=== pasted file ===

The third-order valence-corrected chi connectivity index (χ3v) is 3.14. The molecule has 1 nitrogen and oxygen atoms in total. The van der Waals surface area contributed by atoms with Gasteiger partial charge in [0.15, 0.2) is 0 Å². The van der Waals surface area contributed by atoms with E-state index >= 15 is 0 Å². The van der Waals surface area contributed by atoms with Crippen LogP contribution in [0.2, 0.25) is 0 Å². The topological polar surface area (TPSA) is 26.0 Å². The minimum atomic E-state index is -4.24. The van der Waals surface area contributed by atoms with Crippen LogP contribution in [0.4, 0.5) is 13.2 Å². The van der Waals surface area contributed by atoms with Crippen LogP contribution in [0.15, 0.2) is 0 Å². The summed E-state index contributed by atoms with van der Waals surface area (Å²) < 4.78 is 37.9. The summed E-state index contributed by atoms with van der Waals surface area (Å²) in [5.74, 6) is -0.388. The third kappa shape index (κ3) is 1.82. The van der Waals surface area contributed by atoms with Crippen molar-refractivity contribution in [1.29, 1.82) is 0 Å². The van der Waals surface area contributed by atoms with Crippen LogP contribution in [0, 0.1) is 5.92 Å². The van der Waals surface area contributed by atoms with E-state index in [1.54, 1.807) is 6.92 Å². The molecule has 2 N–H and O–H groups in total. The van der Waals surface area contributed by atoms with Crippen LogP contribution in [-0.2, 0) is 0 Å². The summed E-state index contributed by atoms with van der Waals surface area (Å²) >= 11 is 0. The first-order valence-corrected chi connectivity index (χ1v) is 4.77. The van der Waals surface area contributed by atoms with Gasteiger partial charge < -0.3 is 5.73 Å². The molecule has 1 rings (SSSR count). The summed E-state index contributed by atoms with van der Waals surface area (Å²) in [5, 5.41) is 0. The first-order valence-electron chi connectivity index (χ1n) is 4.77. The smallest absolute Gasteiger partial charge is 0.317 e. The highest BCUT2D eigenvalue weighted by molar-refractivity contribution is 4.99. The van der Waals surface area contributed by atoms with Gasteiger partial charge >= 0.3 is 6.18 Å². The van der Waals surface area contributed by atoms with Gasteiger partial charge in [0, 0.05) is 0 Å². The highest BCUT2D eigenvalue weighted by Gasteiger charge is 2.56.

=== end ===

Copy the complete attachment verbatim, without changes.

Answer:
The third-order valence-corrected chi connectivity index (χ3v) is 3.14. The molecule has 1 nitrogen and oxygen atoms in total. The van der Waals surface area contributed by atoms with Gasteiger partial charge in [0.15, 0.2) is 0 Å². The van der Waals surface area contributed by atoms with E-state index >= 15 is 0 Å². The van der Waals surface area contributed by atoms with Crippen LogP contribution in [0.2, 0.25) is 0 Å². The topological polar surface area (TPSA) is 26.0 Å². The minimum atomic E-state index is -4.24. The van der Waals surface area contributed by atoms with Crippen LogP contribution in [0.4, 0.5) is 13.2 Å². The van der Waals surface area contributed by atoms with Crippen LogP contribution in [0.15, 0.2) is 0 Å². The summed E-state index contributed by atoms with van der Waals surface area (Å²) < 4.78 is 37.9. The summed E-state index contributed by atoms with van der Waals surface area (Å²) in [5.74, 6) is -0.388. The third kappa shape index (κ3) is 1.82. The van der Waals surface area contributed by atoms with Crippen molar-refractivity contribution in [1.29, 1.82) is 0 Å². The van der Waals surface area contributed by atoms with Crippen LogP contribution in [0, 0.1) is 5.92 Å². The van der Waals surface area contributed by atoms with E-state index in [1.54, 1.807) is 6.92 Å². The molecule has 2 N–H and O–H groups in total. The van der Waals surface area contributed by atoms with Crippen LogP contribution in [-0.2, 0) is 0 Å². The summed E-state index contributed by atoms with van der Waals surface area (Å²) >= 11 is 0. The first-order valence-corrected chi connectivity index (χ1v) is 4.77. The van der Waals surface area contributed by atoms with Gasteiger partial charge < -0.3 is 5.73 Å². The molecule has 1 rings (SSSR count). The summed E-state index contributed by atoms with van der Waals surface area (Å²) in [5, 5.41) is 0. The first-order valence-electron chi connectivity index (χ1n) is 4.77. The smallest absolute Gasteiger partial charge is 0.317 e. The highest BCUT2D eigenvalue weighted by molar-refractivity contribution is 4.99. The van der Waals surface area contributed by atoms with Gasteiger partial charge >= 0.3 is 6.18 Å². The van der Waals surface area contributed by atoms with Gasteiger partial charge in [0, 0.05) is 0 Å². The highest BCUT2D eigenvalue weighted by Gasteiger charge is 2.56.